Tom Spurgeon's Web site of comics news, reviews, interviews and commentary

December 12, 2006

Bus Griffiths, 1913-2006


Bus Griffiths, the artist and cartoonist best know as the author of the 1978 logging industry graphic novel Now You're Logging, died on September 25 in his beloved British Columbia. Moving to that area at a young age, Gilbert Joseph Griffiths worked in logging during the decade depicted in his comic, the 1930s, and after doing some comics during the 1940s when many homegrown companies popped up because of import restrictions on United States funnybooks, divided his time between cartooning and logging until 1961, when he retired from the tree-downing trade. Griffiths had been doing the occasional strip about logging for an industry magazine, and in 1972 began the graphic novel that was published by Harbour. This puts it right in the discussion of first graphic novels in the longform comics stories published like prose books sense. It has since been reprinted twice, and Griffith continued to pursue illustration and art at least up until a 2003 stroke.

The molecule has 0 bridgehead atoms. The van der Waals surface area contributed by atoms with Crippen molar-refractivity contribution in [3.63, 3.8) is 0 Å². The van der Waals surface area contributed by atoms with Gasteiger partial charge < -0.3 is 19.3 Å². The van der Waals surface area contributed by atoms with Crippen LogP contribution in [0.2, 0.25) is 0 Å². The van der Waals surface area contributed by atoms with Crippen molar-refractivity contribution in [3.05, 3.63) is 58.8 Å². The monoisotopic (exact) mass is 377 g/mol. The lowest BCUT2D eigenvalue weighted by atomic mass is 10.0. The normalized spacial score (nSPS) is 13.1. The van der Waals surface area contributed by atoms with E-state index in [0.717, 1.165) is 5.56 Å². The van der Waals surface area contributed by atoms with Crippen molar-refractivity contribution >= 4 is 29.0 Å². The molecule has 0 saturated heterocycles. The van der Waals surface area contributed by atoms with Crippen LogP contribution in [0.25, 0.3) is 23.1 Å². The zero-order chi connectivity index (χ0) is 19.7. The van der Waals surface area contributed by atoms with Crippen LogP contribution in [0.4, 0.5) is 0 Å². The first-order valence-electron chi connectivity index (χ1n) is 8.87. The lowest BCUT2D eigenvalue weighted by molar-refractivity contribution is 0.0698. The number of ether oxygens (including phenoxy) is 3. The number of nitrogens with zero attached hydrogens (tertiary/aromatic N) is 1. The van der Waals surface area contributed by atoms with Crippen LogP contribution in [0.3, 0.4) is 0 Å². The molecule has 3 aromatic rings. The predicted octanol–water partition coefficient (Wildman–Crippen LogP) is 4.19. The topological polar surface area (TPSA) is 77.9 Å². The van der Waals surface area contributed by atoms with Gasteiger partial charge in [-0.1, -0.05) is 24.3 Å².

Now You're Logging is a fascinating comic in a lot of ways, with its mix of educational tract-type work, nature scenes and old-fashioned movie-type moments and plot developments. The writing is serviceable, and the art varies wildly from some depictions of the great outdoors and the clear explications of how different facets of logging worked, all the way to some odd but expressive figure and face work. If nothing else, Now You're Logging evokes a sense of what Griffiths' young life must have been like, an unsparing but still romantic look at a way of living spent mostly outdoors plying a trade that had honor and purpose.

Bus Griffiths is survived by a wife of 66 years, two sons and five grandchildren. A service was held October 21.

I can't imagine a better obituary than the one prepared by Sequential on his behalf.
posted 2:22 am PST | Permalink

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